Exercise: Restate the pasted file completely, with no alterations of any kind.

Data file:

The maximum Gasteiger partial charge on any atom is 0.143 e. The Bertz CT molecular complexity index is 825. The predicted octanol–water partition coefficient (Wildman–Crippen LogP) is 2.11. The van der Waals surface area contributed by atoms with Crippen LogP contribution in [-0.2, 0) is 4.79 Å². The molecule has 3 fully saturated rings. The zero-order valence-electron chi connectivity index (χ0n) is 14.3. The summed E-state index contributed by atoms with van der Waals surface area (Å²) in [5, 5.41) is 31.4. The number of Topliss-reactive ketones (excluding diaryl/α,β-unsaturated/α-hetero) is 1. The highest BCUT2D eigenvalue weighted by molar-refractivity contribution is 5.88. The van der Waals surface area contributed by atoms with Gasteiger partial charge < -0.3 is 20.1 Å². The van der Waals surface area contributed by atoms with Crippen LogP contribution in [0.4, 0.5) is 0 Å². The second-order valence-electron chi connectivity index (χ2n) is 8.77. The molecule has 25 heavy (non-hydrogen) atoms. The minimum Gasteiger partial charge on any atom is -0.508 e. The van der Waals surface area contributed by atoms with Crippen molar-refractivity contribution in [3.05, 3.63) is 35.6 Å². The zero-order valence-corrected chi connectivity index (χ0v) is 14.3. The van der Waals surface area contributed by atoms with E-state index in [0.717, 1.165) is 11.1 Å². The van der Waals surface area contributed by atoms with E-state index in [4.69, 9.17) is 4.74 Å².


The maximum Gasteiger partial charge on any atom is 0.143 e. The Bertz CT molecular complexity index is 825. The predicted octanol–water partition coefficient (Wildman–Crippen LogP) is 2.11. The van der Waals surface area contributed by atoms with Crippen LogP contribution in [-0.2, 0) is 4.79 Å². The molecule has 3 fully saturated rings. The zero-order valence-electron chi connectivity index (χ0n) is 14.3. The summed E-state index contributed by atoms with van der Waals surface area (Å²) in [5, 5.41) is 31.4. The number of Topliss-reactive ketones (excluding diaryl/α,β-unsaturated/α-hetero) is 1. The highest BCUT2D eigenvalue weighted by molar-refractivity contribution is 5.88. The van der Waals surface area contributed by atoms with Gasteiger partial charge < -0.3 is 20.1 Å². The van der Waals surface area contributed by atoms with Crippen LogP contribution in [0.4, 0.5) is 0 Å². The second-order valence-electron chi connectivity index (χ2n) is 8.77. The molecule has 25 heavy (non-hydrogen) atoms. The minimum Gasteiger partial charge on any atom is -0.508 e. The van der Waals surface area contributed by atoms with Crippen molar-refractivity contribution in [3.05, 3.63) is 35.6 Å². The zero-order valence-corrected chi connectivity index (χ0v) is 14.3. The van der Waals surface area contributed by atoms with E-state index in [0.717, 1.165) is 11.1 Å². The van der Waals surface area contributed by atoms with E-state index in [4.69, 9.17) is 4.74 Å².